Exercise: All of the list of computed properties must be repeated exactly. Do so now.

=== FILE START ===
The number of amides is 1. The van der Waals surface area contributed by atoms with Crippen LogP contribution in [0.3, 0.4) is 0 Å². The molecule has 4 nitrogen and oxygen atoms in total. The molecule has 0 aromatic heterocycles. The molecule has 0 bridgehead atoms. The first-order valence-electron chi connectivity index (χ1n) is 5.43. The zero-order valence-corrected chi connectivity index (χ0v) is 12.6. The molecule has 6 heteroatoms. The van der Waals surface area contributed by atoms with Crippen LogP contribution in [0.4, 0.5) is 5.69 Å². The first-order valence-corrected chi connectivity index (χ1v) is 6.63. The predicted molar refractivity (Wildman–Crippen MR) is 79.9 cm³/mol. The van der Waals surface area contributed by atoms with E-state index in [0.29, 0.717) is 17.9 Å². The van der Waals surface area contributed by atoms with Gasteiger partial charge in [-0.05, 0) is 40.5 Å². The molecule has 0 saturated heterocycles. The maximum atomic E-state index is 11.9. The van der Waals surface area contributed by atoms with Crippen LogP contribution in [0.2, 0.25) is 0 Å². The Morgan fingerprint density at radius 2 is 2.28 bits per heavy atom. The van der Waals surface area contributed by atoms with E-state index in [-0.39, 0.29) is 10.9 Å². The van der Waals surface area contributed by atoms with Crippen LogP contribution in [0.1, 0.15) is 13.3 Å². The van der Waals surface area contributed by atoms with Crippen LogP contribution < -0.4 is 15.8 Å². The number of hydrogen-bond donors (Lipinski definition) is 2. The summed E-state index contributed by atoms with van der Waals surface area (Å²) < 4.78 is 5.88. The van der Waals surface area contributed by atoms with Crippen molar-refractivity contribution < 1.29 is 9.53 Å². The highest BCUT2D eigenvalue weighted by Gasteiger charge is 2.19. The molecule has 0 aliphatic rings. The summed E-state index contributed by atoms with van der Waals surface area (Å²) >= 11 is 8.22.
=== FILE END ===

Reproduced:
The number of amides is 1. The van der Waals surface area contributed by atoms with Crippen LogP contribution in [0.3, 0.4) is 0 Å². The molecule has 4 nitrogen and oxygen atoms in total. The molecule has 0 aromatic heterocycles. The molecule has 0 bridgehead atoms. The first-order valence-electron chi connectivity index (χ1n) is 5.43. The zero-order valence-corrected chi connectivity index (χ0v) is 12.6. The molecule has 6 heteroatoms. The van der Waals surface area contributed by atoms with Crippen LogP contribution in [0.4, 0.5) is 5.69 Å². The first-order valence-corrected chi connectivity index (χ1v) is 6.63. The predicted molar refractivity (Wildman–Crippen MR) is 79.9 cm³/mol. The van der Waals surface area contributed by atoms with E-state index in [0.29, 0.717) is 17.9 Å². The van der Waals surface area contributed by atoms with Gasteiger partial charge in [-0.05, 0) is 40.5 Å². The molecule has 0 saturated heterocycles. The maximum atomic E-state index is 11.9. The van der Waals surface area contributed by atoms with Crippen LogP contribution in [0.2, 0.25) is 0 Å². The Morgan fingerprint density at radius 2 is 2.28 bits per heavy atom. The van der Waals surface area contributed by atoms with E-state index in [-0.39, 0.29) is 10.9 Å². The van der Waals surface area contributed by atoms with Crippen LogP contribution in [0.1, 0.15) is 13.3 Å². The van der Waals surface area contributed by atoms with Crippen LogP contribution < -0.4 is 15.8 Å². The number of hydrogen-bond donors (Lipinski definition) is 2. The summed E-state index contributed by atoms with van der Waals surface area (Å²) < 4.78 is 5.88. The van der Waals surface area contributed by atoms with Crippen molar-refractivity contribution < 1.29 is 9.53 Å². The highest BCUT2D eigenvalue weighted by Gasteiger charge is 2.19. The molecule has 0 aliphatic rings. The summed E-state index contributed by atoms with van der Waals surface area (Å²) >= 11 is 8.22.